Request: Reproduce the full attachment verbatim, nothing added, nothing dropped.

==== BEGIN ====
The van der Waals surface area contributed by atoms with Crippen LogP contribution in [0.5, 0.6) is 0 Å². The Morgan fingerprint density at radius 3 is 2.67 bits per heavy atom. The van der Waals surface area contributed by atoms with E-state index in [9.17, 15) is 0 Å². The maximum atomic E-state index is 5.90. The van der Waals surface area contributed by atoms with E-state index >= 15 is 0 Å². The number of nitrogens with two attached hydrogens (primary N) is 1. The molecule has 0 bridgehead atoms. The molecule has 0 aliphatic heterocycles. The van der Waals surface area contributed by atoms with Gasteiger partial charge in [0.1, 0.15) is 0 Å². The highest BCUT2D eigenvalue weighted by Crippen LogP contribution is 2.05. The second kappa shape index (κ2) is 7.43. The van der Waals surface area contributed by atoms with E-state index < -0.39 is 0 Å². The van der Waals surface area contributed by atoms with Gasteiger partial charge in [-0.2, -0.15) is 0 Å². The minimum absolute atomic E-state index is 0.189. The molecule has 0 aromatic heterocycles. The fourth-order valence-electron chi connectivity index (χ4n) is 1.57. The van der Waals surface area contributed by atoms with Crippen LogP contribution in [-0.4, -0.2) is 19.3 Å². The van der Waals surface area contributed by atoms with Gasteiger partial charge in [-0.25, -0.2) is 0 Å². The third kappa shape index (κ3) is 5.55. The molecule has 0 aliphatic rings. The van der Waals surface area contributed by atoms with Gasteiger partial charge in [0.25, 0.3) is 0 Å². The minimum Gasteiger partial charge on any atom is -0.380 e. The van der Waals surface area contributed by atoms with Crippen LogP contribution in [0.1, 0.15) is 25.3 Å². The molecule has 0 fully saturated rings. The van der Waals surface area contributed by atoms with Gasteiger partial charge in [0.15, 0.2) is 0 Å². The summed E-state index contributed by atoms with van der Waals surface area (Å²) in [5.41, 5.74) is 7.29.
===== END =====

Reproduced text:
The van der Waals surface area contributed by atoms with Crippen LogP contribution in [0.5, 0.6) is 0 Å². The Morgan fingerprint density at radius 3 is 2.67 bits per heavy atom. The van der Waals surface area contributed by atoms with E-state index in [9.17, 15) is 0 Å². The maximum atomic E-state index is 5.90. The van der Waals surface area contributed by atoms with E-state index >= 15 is 0 Å². The number of nitrogens with two attached hydrogens (primary N) is 1. The molecule has 0 bridgehead atoms. The molecule has 0 aliphatic heterocycles. The van der Waals surface area contributed by atoms with Gasteiger partial charge in [0.1, 0.15) is 0 Å². The highest BCUT2D eigenvalue weighted by Crippen LogP contribution is 2.05. The second kappa shape index (κ2) is 7.43. The van der Waals surface area contributed by atoms with E-state index < -0.39 is 0 Å². The van der Waals surface area contributed by atoms with Gasteiger partial charge in [-0.2, -0.15) is 0 Å². The minimum absolute atomic E-state index is 0.189. The molecule has 0 aromatic heterocycles. The fourth-order valence-electron chi connectivity index (χ4n) is 1.57. The van der Waals surface area contributed by atoms with Crippen LogP contribution in [-0.4, -0.2) is 19.3 Å². The van der Waals surface area contributed by atoms with Gasteiger partial charge in [-0.25, -0.2) is 0 Å². The third kappa shape index (κ3) is 5.55. The molecule has 0 aliphatic rings. The van der Waals surface area contributed by atoms with Gasteiger partial charge in [0.25, 0.3) is 0 Å². The minimum Gasteiger partial charge on any atom is -0.380 e. The van der Waals surface area contributed by atoms with Crippen LogP contribution in [0.1, 0.15) is 25.3 Å². The molecule has 0 fully saturated rings. The van der Waals surface area contributed by atoms with Gasteiger partial charge in [0.15, 0.2) is 0 Å². The summed E-state index contributed by atoms with van der Waals surface area (Å²) in [5.41, 5.74) is 7.29.